Review: The Eyes of Tammy Faye
Gene Scott was my kind of televangelist. Whenever I was in LA in the 1980s I’d flick on his late-night talkfest (just him, talking) in whatever hotel room I happened to be staying and drink in his act—the carefully tended white hair, the fuming cigars, and the parade of eccentric hats (jaunty straw Panamas, jungle-ready pith helmets, salty captain’s caps) that he wore while dunning his viewers for cash. Which was often, if not always. (Gene described the pledging of money to his ministry as “a worshipful act.”) The man was shameless, and thus mesmerizing.
Scott wasn’t a run-of-the-mill Pentecostal primitive (he had a Ph.D. of some sort from Stanford University). But as Werner Herzog demonstrated in God’s Angry Man, his 1981 documentary about Gene, the pastor could thunder and howl with the best of his fiery tribe. His followers couldn’t get enough of this, and even non-believers found him highly entertaining.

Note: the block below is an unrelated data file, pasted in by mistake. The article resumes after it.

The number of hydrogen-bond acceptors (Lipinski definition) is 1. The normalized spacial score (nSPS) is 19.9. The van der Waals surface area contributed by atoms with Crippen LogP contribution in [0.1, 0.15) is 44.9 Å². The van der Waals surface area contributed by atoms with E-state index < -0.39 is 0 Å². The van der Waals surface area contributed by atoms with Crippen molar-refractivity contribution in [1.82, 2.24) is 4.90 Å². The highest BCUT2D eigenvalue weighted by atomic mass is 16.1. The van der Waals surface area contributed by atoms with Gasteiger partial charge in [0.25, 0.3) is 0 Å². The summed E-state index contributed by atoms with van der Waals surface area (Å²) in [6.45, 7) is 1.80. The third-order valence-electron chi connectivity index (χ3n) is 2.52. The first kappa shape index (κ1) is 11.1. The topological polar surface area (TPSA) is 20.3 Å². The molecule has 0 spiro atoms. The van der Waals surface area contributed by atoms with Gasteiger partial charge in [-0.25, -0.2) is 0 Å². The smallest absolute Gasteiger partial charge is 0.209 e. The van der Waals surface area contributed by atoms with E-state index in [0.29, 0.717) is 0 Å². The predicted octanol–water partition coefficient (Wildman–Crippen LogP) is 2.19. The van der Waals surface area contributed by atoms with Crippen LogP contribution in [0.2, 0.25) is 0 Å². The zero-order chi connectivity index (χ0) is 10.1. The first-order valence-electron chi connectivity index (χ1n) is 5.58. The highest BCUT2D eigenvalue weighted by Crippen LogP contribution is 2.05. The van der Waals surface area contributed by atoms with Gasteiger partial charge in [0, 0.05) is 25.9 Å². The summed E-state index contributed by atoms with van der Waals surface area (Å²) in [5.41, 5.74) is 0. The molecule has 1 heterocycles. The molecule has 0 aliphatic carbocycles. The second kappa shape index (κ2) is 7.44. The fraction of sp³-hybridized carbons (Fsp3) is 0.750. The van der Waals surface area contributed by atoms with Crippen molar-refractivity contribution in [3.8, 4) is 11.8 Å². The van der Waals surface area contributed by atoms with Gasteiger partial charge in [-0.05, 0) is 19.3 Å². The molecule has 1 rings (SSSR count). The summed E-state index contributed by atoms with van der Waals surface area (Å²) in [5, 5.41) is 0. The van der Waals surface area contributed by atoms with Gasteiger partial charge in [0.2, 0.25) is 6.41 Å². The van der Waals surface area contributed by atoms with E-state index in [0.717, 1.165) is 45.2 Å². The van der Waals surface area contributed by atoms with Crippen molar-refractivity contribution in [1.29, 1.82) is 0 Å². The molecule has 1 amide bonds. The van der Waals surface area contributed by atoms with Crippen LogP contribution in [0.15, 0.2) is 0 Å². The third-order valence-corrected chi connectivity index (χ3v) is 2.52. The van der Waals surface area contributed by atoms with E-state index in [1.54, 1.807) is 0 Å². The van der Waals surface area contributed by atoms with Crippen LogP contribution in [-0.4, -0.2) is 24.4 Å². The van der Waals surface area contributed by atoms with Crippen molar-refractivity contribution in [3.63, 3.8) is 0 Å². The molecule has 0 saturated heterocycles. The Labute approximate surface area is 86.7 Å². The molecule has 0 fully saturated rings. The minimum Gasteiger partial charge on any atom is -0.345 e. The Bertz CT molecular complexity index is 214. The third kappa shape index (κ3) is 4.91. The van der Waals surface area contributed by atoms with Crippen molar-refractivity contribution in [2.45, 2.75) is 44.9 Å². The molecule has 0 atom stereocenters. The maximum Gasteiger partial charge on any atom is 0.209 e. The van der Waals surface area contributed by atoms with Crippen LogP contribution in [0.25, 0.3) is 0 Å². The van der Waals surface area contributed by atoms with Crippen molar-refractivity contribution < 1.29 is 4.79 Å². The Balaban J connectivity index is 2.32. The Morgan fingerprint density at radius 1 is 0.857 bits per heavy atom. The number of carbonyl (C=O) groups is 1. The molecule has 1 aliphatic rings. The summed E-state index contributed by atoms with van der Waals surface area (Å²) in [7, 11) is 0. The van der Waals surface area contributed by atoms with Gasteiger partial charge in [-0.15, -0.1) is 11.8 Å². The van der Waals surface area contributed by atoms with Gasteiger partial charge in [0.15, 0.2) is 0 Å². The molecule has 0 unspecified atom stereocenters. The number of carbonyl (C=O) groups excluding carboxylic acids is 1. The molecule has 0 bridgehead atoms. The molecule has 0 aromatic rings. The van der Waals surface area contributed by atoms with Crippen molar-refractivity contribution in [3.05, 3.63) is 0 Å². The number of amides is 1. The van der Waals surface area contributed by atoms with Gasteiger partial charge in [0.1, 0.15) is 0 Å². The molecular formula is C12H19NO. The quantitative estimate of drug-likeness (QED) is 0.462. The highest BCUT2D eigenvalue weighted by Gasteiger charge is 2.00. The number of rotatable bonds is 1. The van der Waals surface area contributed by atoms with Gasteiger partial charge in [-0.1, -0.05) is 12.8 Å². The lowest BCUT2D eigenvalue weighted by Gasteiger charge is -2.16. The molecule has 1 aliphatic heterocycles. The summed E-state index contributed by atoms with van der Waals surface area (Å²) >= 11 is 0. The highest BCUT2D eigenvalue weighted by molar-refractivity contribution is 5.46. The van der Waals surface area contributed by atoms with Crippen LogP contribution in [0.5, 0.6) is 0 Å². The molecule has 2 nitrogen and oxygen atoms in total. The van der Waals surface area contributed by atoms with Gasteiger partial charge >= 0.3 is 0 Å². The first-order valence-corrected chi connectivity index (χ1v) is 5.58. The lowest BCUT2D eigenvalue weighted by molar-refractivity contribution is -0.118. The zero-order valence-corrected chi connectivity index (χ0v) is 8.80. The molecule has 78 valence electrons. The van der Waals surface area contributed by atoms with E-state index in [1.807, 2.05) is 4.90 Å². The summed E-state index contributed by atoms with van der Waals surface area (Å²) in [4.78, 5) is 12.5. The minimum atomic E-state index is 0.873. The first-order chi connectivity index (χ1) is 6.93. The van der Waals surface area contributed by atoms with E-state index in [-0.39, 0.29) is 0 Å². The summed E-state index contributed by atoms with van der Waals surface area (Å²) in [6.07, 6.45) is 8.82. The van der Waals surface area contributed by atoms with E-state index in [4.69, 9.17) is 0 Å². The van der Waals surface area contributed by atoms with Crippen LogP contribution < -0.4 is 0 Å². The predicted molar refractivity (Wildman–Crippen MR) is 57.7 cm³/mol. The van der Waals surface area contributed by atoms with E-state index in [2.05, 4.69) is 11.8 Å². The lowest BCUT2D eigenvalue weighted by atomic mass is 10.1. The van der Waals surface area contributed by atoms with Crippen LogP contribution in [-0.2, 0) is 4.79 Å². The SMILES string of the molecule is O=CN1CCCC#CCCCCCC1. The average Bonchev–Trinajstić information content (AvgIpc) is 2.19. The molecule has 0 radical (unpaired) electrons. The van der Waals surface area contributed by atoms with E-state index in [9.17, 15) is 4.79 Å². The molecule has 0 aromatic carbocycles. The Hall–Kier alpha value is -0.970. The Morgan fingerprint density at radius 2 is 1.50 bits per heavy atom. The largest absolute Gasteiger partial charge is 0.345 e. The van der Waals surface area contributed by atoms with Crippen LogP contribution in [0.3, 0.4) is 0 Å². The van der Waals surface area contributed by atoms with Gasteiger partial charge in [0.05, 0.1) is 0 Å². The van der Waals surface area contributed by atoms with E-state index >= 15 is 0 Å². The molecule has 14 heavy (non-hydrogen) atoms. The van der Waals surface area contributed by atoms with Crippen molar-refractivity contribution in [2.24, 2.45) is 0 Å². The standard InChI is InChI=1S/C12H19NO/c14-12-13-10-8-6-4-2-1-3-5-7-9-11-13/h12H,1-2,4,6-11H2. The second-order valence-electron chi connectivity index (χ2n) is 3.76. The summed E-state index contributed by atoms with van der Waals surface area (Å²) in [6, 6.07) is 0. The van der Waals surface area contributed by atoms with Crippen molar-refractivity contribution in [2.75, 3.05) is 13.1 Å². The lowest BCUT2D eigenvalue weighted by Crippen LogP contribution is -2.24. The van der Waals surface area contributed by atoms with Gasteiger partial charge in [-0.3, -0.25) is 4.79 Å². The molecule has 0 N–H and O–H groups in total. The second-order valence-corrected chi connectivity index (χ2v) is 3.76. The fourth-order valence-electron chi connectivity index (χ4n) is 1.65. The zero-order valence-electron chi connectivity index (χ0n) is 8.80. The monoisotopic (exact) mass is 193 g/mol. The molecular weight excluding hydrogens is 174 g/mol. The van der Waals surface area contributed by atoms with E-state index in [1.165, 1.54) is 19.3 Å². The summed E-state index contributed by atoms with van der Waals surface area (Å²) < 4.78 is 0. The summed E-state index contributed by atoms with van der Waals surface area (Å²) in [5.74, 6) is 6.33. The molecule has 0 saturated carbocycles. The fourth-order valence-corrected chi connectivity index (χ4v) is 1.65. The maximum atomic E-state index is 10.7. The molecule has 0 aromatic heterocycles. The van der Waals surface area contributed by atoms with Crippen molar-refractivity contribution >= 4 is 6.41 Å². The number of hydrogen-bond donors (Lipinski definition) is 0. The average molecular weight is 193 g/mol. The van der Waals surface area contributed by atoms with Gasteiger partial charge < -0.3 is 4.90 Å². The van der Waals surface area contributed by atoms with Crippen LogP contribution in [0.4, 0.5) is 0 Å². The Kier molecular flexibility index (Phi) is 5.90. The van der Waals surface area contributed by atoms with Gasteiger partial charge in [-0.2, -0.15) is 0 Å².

I don’t doubt that Gene Scott loved the Lord, and I imagine the same could be said—although maybe more quietly—about his televisual contemporaries, the husband-and-wife gospel-floggers Jim and Tammy Faye Bakker, who rose to fame and (especially) fortune in the 1970s and ’80s before being brought down to earth (and in Jim’s case prison) by the tireless tax enforcers of the Internal Revenue Service.
Like Gene Scott, the Bakkers, too, were a fun watch—although for reasons of which the couple themselves might not have been entirely conscious. With Jim’s blindingly toothy grin and Tammy Faye’s bizarre, mascara-bomb eyes, the Bakkers were the sort of pitiful hicks who would likely be trea
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